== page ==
LoRaWAN is a wireless communication technology designed specifically to make long-range signals affordable without going through a paid service provider. Importantly, it also operates in bands that are open for civilians to use. The Things Network is the world’s largest LoRaWAN network, and connects many individual devices together to eventually reach the internet through a gateway. To take advantage of that in order to keep livestock safe, LoFence is a device that monitors electric fences.
Kiu designed LoFence for a friend that herds cattle and sheep as a hobby. The friend doesn’t do this as a full time job, and instead has his land setup so that the animals can live semi-autonomously. Unfortunately, the electric fence that helps keep them corralled can sometimes fail due to outside factors. LoFence monitors that fence and sends out a notification if something goes wrong. That could be physical damage to the fence, or just the fence’s battery running out of juice.
While LoRaWAN is intended specifically for anyone to use, it is possible to accidentally transmit on a frequency that is prohibited by your government. That’s why Kiu chose to use a Microchip RN2483 module, which has active prevention that keeps you from violating those regulations. That’s integrated into a board controlled by the same ATmega328P microcontroller found in Arduino Uno boards. The board simply measures the voltage going through the fence — bringing the 12kV down to a reasonable level with a voltage divider and an op-amp — and then sends out an MQTT (Message Queuing Telemetry Transport) message if it drops below acceptable levels. That’s enough to detect if the fence has become damaged or the battery is dead, allowing Kiu’s friend to come and fix it.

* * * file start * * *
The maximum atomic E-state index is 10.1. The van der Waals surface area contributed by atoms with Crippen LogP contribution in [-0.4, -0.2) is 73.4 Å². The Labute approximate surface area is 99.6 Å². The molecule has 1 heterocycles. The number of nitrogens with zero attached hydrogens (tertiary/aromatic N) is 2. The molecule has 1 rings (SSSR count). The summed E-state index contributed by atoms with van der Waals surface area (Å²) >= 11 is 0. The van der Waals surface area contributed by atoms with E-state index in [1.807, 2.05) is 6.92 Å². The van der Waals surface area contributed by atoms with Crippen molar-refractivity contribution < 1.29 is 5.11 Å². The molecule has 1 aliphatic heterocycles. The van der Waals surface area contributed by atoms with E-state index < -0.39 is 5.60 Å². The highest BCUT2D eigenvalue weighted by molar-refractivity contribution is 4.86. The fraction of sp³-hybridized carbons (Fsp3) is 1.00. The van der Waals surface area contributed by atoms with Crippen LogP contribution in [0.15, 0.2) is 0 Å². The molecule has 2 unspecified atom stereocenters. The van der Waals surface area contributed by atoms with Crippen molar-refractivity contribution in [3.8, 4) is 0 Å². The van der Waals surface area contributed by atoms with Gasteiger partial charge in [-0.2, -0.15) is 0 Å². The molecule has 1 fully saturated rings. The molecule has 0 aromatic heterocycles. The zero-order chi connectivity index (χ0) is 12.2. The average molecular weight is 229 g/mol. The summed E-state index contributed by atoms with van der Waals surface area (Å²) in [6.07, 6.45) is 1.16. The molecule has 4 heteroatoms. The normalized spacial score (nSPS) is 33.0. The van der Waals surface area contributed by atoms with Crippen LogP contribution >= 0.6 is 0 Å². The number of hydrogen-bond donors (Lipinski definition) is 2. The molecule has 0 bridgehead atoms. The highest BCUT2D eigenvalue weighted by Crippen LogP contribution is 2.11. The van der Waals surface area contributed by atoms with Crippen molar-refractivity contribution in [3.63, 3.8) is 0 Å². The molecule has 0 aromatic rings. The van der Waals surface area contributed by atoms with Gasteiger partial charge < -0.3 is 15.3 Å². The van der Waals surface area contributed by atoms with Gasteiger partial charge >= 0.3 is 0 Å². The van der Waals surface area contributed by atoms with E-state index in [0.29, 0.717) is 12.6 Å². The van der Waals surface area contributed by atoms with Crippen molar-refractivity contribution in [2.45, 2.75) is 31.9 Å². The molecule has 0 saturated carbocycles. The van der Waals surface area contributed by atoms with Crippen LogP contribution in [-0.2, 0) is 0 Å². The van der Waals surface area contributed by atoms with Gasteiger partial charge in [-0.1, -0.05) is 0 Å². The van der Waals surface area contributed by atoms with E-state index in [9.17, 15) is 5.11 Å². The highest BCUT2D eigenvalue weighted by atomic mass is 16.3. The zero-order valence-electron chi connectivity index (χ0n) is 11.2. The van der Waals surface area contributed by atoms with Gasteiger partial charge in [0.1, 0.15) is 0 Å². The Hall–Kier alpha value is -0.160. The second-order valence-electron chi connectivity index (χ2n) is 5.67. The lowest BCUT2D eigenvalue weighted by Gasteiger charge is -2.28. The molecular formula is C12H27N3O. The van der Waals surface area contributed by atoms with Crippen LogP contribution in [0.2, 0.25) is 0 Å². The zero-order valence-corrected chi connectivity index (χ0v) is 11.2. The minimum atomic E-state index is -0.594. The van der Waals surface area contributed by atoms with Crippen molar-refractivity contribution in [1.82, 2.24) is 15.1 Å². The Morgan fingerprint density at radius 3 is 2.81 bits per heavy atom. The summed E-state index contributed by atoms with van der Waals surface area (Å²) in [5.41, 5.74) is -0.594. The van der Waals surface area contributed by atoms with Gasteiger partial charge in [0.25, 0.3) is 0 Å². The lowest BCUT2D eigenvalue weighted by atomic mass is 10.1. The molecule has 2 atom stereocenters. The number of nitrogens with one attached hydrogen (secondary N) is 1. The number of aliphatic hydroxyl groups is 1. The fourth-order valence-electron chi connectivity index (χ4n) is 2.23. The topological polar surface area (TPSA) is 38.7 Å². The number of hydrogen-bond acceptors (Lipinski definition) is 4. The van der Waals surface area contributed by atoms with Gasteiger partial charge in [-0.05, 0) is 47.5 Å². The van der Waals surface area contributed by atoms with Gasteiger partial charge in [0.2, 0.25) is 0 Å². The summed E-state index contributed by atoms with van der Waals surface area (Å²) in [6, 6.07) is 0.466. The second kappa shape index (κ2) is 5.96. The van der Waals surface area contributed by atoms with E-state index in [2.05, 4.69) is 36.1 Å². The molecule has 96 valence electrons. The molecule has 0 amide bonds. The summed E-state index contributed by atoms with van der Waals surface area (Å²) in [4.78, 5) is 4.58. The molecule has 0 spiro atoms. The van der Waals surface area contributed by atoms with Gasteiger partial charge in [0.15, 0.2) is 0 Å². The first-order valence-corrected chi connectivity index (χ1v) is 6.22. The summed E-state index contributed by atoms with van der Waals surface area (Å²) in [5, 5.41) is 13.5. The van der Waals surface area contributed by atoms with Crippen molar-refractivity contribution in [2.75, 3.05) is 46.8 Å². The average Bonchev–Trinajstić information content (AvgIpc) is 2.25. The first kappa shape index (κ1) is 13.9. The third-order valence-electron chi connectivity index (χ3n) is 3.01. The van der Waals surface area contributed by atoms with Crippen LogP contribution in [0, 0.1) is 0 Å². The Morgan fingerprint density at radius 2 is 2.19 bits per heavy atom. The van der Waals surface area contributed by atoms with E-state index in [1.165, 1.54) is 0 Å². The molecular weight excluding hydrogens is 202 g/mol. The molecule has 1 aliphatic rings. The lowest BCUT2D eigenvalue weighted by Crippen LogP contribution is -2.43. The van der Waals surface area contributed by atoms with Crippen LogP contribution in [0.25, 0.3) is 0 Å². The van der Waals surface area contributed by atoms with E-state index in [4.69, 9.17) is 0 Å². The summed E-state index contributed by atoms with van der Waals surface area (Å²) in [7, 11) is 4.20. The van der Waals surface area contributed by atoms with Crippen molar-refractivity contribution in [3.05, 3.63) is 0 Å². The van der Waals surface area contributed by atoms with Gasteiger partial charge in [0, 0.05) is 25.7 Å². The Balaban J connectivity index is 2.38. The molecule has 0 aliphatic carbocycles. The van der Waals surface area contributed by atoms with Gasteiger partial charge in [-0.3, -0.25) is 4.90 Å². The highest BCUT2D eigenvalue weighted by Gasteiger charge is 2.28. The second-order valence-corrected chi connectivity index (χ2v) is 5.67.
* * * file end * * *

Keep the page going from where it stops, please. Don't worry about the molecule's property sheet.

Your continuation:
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Author: Cameron Coward